• Sat. Mar 25th, 2023


All content has been processed with publicly available content spinners. Not for human consumption.

For Alabama’s Only Gay Lawmaker, a Political Defeat Was Deeply Personal

Born and raised in Birmingham, he first came out as gay in 1998. His early teens were filled with taunting and bullying that he described as a “daily gantlet.” He ran away from home. Before his junior year, looking for a fresh start, he transferred to a different school and did not reveal his sexual identity to classmates or teachers.

Mr. Rafferty attended the University of Alabama at Birmingham and joined the Marine Corps. While in the military, he avoided conversations about personal relationships, although he was already in a relationship with the man who would later become his husband. Only after leaving the Marines, just over a decade ago, did he become more open about his sexuality.

He spent nine years as an employee of Birmingham AIDS Outreach, working with young people and organizing H.I.V. testing events across the region. He ran for the Legislature in 2018, becoming only the second openly gay lawmaker elected in the state. The first, Patricia Todd, held the same Birmingham-area House seat before him. At her retirement, Ms. Todd said that she was most proud of the Alabama legislation that she had helped to block — measures she considered harmful to L.G.B.T.Q. constituents.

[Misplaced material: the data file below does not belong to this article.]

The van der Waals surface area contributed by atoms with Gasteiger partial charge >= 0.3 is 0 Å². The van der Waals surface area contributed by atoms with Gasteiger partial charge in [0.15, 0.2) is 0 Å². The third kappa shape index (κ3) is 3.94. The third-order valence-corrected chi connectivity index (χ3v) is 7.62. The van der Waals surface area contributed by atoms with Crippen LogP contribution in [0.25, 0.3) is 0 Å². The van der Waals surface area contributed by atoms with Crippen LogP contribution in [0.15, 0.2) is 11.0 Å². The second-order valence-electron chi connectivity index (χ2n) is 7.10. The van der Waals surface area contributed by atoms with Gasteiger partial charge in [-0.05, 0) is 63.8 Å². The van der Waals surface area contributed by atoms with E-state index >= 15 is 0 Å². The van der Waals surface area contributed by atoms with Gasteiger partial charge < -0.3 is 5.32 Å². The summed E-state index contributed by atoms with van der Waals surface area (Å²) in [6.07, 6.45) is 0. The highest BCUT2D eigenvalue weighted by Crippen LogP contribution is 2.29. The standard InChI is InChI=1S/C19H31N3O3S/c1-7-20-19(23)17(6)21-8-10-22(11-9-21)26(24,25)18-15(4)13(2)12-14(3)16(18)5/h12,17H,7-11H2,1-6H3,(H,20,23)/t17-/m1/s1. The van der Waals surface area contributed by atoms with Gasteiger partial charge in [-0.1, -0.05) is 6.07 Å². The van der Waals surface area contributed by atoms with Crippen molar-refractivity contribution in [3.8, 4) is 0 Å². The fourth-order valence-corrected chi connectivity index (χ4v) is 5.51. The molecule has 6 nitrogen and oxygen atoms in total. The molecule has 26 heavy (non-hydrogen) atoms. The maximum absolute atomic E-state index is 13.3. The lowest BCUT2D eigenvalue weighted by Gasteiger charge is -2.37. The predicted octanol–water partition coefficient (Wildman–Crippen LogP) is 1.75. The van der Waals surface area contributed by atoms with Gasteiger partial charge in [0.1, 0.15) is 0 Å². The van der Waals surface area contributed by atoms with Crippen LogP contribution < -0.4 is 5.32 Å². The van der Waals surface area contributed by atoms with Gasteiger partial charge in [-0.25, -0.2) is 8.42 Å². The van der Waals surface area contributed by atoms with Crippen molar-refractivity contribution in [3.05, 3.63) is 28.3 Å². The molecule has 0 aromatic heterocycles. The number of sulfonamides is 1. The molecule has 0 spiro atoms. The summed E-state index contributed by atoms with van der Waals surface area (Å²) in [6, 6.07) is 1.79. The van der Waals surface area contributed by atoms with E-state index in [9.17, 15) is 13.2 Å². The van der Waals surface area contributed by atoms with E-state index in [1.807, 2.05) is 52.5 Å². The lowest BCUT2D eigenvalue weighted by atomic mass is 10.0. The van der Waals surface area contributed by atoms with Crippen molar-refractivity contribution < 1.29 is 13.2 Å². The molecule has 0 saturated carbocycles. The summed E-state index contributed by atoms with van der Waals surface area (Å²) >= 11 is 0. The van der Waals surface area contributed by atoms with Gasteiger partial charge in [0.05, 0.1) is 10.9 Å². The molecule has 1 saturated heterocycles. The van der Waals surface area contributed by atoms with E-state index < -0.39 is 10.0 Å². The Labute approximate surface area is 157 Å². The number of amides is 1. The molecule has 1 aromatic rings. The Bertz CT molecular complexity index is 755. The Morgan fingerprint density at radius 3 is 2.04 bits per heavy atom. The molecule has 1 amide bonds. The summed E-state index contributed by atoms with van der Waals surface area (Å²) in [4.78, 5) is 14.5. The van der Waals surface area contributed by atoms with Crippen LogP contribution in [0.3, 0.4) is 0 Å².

Mr. Rafferty, too, has spent his term in the Legislature working to prevent new restrictions on gay and transgender young people. He testified against such proposals. He connected constituents with Republican proponents of the measures, hoping to change the lawmakers’ minds by making them more comfortable with gay and transgender people and explaining the burdens they said such legislation would create. He brought medical experts and local organizers who provide support to L.G.B.T.Q. youth to the Capitol.

When the legislation came to the floor of the House, Mr. Rafferty appealed to his colleagues on the basis of their conservatism, arguing that they had no business involving themselves in the decisions of parents, doctors and children. “Where’s the freedom in that?” he asked. “Where’s small government in that?”

His efforts were welcomed by gay and transgender residents, who saw him as a singularly important ally. “He has earned a degree of trust with trans people, not just with his representation but because he is part of our extended community,” said Sydney Duncan, a lawyer and head of L.G.B.T.Q. legal services at the organization where Mr. Rafferty once worked. “He has taken the time to educate himself on these issues, and that has earned him a pass with us to be able to represent us and talk to us and see that we are treated well.”